Mountain ranges surround this quaint town of Smithers, population under 6000. If you come by plane from Vancouver British Columbia Canada, it is a 1.5-hour flight to the northwest. Alternatively, perhaps you prefer to enjoy the scenic Great Northern Circle Route by car through the surrounding towns and mountains.
Cold beverage? Smithers Brewing is the logical first stop for some refreshment. The three founders of the brewery all have local roots and love the area so much that they found it easy to leave steady jobs to start the brewery. First up was the Last Cast Lager, a Munich Helles (German for light/bright) with a light golden color and a pleasant crisp, complex taste. ISA, not IPA? That was a great surprise. The Hudson Bay ISA (India Session Ale) is less hoppy and has less alcohol than the more common IPA. Next tasting was the Strawberry Rhubarb Pie Blond, a perfect summer brew - a lovely light fruit nose and a blonde type of finish. Last up was the Coffee Lager and, if one were so inclined, this might be an excellent starter for breakfast paired with an omelet - the right balance between coffee and lager. My favorite was the Last Cast Lager, but I'm biased to lagers. Smithers Brewing is part of the BC Ale Trail, and we could have happily done more tasting, but dinner time was upon us.
Telly's Grill is a gem! Peter Karnouskos is the owner and head chef with a Mediterranean focus, which is logical given his Greek roots. Much of the inspiration for the restaurant is from his dad's restaurant in the area for many years. Peter admits one of his favorites is dad's recipe for the Fettuccine Alfredo.
We had a big group, and many different entrees were ordered. My highlight was the North Pacific Cold Smoked Sockeye Salmon. So unique! First, it was smoked and then baked with their maple soy ponzu sauce. Moist and of course fresh from nearby Prince Rupert. However, others in the party begged to differ with me. The savory Greek Spanakopita pie was on the list, as was Telly's Baked Lasagna – both favorites of the others in our group. Too full for dessert, we retired to bed very pleased.
The following morning's Smithers discussion continued in earnest. The chair of our coffee group was Gladys Atrill, who is a Councillor and Deputy Mayor for the town of Smithers. She's lived, worked, and been part of the town's tourism since the 1980s. The town of Smithers, named after railway executive Sir Alfred Smithers, is located on the ancestral lands of the Wet 'suwet' en First Nation. Much more on this topic in part 3, which is forthcoming, however, one point of interest is the connection between the First Nation and Father Adrien-Gabriel Morice, who arrived in the region in 1892. Father Morice studied the native language and translated the Catholic catechism and prayers into their language. He also created the first writing system of the language and wrote a bi-monthly newsletter for them. Ironically Father Morice had a hard time following directions from the Church and as punishment was sent to this outpost near Smithers (33.8 km -21 miles to the north). The Father thrived here, and the town for a time the town was known as Moricetown. The Father continued his old ways and was dispatched again, this time to Winnipeg. But he left his mark.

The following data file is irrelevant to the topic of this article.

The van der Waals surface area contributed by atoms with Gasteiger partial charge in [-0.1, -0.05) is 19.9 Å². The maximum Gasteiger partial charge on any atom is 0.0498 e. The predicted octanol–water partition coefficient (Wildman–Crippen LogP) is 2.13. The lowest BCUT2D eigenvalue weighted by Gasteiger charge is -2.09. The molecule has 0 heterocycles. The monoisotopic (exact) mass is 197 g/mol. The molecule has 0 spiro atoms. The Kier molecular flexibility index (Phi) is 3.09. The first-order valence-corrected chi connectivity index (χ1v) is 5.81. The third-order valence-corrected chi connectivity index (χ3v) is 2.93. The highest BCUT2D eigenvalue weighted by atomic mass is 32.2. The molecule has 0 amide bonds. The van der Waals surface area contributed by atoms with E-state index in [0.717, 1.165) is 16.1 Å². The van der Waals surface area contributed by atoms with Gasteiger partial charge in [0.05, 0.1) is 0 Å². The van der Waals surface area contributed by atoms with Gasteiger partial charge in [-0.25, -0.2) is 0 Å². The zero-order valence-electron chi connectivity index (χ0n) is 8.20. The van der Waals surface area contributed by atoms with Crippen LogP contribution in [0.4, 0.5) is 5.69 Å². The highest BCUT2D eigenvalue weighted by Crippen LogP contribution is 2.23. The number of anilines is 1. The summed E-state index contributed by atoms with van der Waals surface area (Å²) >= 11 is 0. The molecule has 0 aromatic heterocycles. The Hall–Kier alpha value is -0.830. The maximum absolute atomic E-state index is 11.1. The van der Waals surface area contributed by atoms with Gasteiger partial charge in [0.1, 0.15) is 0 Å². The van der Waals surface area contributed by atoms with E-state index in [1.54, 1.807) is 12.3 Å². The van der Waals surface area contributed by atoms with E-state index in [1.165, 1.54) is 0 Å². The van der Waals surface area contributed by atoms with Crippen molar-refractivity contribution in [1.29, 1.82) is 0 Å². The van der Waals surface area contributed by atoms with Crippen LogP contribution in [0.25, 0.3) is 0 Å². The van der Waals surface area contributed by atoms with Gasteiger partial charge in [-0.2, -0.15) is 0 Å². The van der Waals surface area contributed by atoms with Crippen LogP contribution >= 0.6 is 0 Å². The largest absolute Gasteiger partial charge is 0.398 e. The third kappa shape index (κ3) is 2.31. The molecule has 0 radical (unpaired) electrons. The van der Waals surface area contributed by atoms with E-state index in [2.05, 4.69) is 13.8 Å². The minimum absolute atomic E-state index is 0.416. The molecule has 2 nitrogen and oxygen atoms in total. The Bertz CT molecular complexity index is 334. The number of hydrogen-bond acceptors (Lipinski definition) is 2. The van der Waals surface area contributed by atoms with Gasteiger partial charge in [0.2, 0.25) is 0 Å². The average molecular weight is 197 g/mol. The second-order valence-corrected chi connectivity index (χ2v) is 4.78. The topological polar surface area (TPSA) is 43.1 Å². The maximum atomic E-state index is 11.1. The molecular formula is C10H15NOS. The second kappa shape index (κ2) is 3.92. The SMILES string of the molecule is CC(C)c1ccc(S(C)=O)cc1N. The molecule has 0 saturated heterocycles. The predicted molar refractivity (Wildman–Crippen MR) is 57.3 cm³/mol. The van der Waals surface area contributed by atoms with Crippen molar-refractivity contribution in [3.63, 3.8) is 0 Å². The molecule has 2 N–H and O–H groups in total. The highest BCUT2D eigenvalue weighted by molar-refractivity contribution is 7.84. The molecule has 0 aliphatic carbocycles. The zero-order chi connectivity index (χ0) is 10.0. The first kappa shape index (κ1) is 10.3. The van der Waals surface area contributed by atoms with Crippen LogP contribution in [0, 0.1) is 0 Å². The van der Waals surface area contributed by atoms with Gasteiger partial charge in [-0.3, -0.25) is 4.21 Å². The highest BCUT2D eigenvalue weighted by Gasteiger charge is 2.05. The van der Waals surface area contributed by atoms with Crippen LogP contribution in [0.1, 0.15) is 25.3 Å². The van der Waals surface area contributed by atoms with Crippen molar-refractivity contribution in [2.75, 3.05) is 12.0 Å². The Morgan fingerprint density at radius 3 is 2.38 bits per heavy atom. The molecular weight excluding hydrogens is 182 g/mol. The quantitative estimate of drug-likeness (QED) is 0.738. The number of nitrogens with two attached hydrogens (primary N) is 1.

Outdoor fun, yes! Although for this part of the trip we just chatted about hiking and skiing because we needed to move on to other locations. Steelhead fishing is the big prize in the early fall since the Bulkley River is known as the premier Steelhead River in the world. However, other fish are also plentiful. Blaine, from Smithers Brewing, did not join us this morning as he was trying to hook a salmon.
So many hiking trails to choose from! Hudson Bay Mountain range to the west, or Babine Mountain range to the east, take your pick. No worries in the summer, you can hike early and often. In June there are over 17 hours of daylight. Even in early August, there are 15 hours of daylight, and the average high temperature is 23 C (73 F). Babine Mountains Provincial Park has many trails to select from. One hike is Hyland Pass which starts in Driftwood Canyon Provincial Park and then goes to the Babine Mountain Provincial Park. The best part is that it is only a 20-minute drive to the trailhead from Smithers.
Are you a snow powder hound? The Smithers area is part of the North Powder Highway. You have Hudson Bay Mountain Resort which is the local ski hill just outside of town. Ski conditions are great! Temperatures generally stay below freezing, so the snow falls under cold conditions. That is the formula that gives you powder. The ski area has 50 years of serving the ski community of Smithers and is family business. Also, it is unique that Smithers was an established town well before the ski area was developed. That is not the case for many popular ski areas.
Want backcountry skiing or snowboarding? You can go with a guide to the Hankin-Evelyn resort, which is a 30-minute drive from Smithers. The resort was built twelve years ago by Brian Hill and is still run by him. No lifts, so you will earn your turns and enjoy the warming huts to take a break. There are also overnight huts.
Summer-fall-winter-spring - I will need to decide when to return since I know I will be returning!
This is Part 2 of a three-part series. Read Part 1 here.
Editorial disclosure: travel and accommodations were generously provided.